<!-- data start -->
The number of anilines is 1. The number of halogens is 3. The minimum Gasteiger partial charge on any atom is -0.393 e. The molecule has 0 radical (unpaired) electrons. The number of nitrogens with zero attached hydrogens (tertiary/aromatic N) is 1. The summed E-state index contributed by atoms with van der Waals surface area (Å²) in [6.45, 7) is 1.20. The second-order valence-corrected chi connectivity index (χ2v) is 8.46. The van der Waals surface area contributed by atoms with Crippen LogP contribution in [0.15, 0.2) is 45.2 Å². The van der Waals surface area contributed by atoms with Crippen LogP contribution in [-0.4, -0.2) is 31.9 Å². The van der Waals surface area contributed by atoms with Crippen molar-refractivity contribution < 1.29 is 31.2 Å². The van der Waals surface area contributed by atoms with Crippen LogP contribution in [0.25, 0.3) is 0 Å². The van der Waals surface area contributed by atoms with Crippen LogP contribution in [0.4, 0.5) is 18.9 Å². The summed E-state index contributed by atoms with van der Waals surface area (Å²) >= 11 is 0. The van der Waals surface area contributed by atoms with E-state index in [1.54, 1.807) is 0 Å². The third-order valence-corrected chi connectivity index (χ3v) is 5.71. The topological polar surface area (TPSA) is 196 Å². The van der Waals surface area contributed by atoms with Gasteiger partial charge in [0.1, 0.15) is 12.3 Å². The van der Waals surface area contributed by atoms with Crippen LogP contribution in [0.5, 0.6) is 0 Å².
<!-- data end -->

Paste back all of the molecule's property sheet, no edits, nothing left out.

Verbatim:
The number of anilines is 1. The number of halogens is 3. The minimum Gasteiger partial charge on any atom is -0.393 e. The molecule has 0 radical (unpaired) electrons. The number of nitrogens with zero attached hydrogens (tertiary/aromatic N) is 1. The summed E-state index contributed by atoms with van der Waals surface area (Å²) in [6.45, 7) is 1.20. The second-order valence-corrected chi connectivity index (χ2v) is 8.46. The van der Waals surface area contributed by atoms with Crippen LogP contribution in [0.15, 0.2) is 45.2 Å². The van der Waals surface area contributed by atoms with Crippen LogP contribution in [-0.4, -0.2) is 31.9 Å². The van der Waals surface area contributed by atoms with Crippen molar-refractivity contribution < 1.29 is 31.2 Å². The van der Waals surface area contributed by atoms with Crippen LogP contribution in [0.25, 0.3) is 0 Å². The van der Waals surface area contributed by atoms with Crippen LogP contribution in [0.4, 0.5) is 18.9 Å². The summed E-state index contributed by atoms with van der Waals surface area (Å²) >= 11 is 0. The van der Waals surface area contributed by atoms with E-state index in [1.54, 1.807) is 0 Å². The third-order valence-corrected chi connectivity index (χ3v) is 5.71. The topological polar surface area (TPSA) is 196 Å². The van der Waals surface area contributed by atoms with Gasteiger partial charge in [0.1, 0.15) is 12.3 Å². The van der Waals surface area contributed by atoms with Crippen LogP contribution in [0.5, 0.6) is 0 Å².